Official Says Logging-Related Deaths Down

The number of people shot dead while illegally logging luxury wood in Thailand decreased significantly in 2013 compared to 2012, although a Royal Cambodian Armed Forces (RCAF) official provided numbers much lower than provincial police officials, whose number also differed from human rights groups.

Brigadier General Pech Vanna, director of RCAF’s Cambodian-Thai Relation Border Bureau, said a total of about seven Cambodians were shot dead after illegally entering Thailand to illegally log trees.

In 2012, 45 Cambodian loggers were shot dead by Thai troops.

However, added together, figures from officials in Banteay Meanchey, Oddar Meanchey and Preah Vihear provinces put the deaths at twice as high, totaling about 13.

Chief of Oddar Meanchey provincial police statistics, Major Prom Bunrith, said that six people from his province had been killed logging in Thailand.

In Preah Vihear province, the number of deaths related to illegal logging was around seven, provincial police chief Sy Kiry said.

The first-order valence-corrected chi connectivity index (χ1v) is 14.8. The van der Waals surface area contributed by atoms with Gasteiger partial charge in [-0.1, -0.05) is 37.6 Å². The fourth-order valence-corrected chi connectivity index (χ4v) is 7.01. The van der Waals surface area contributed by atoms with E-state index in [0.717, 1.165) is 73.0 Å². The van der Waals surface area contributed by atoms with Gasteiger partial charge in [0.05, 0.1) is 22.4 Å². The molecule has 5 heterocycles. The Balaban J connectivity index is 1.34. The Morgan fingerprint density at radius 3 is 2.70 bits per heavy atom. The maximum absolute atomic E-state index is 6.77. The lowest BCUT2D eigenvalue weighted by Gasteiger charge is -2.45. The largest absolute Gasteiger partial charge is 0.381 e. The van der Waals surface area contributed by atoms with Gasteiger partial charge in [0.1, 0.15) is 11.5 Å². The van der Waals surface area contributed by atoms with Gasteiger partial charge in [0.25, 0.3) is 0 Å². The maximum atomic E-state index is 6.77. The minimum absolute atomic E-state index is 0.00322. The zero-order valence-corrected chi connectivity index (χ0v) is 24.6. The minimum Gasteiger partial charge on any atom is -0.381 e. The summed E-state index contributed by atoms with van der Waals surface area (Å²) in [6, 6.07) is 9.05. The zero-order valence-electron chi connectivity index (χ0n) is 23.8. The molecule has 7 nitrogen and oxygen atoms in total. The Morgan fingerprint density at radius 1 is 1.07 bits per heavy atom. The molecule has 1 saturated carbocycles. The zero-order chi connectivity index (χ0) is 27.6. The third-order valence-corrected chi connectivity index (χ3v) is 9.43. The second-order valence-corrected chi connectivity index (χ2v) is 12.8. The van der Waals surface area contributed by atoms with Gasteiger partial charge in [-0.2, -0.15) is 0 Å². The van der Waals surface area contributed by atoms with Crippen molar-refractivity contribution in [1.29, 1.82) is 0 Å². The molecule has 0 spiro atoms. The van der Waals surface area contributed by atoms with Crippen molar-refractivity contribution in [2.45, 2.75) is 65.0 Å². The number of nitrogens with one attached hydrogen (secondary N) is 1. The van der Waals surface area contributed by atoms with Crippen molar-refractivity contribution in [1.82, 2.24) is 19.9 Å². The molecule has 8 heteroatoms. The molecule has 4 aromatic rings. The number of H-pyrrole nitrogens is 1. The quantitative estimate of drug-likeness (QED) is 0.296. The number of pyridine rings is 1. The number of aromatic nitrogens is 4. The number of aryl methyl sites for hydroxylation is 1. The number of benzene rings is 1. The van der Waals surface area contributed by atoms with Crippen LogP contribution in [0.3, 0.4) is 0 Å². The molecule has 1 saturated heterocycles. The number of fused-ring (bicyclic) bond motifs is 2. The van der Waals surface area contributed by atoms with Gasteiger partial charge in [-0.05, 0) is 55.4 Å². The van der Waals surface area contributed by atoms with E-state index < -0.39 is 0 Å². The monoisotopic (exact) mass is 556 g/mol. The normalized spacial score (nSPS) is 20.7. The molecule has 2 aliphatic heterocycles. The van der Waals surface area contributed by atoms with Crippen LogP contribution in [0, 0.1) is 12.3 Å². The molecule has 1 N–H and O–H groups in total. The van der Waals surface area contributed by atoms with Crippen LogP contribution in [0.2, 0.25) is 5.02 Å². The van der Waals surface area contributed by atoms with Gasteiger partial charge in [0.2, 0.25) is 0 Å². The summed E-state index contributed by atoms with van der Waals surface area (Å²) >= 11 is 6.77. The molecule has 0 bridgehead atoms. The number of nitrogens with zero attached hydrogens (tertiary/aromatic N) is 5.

“There were between six to seven people who were shot dead by Thai armed forces in 2013 and about 10 people were injured. If we compare 2013 and 2012, the figures are similar,” Mr. Kiry said.

The figures are still a far cry from a nationwide tally of logger deaths by rights group Adhoc, which in November said 33 Cambodians had been killed across the border in 2013.

Cambodians regularly enter Thailand looking to illegally log luxury Rosewood, which is in high demand in China. Thailand has said its troops only shoot illegal loggers when fired upon first.

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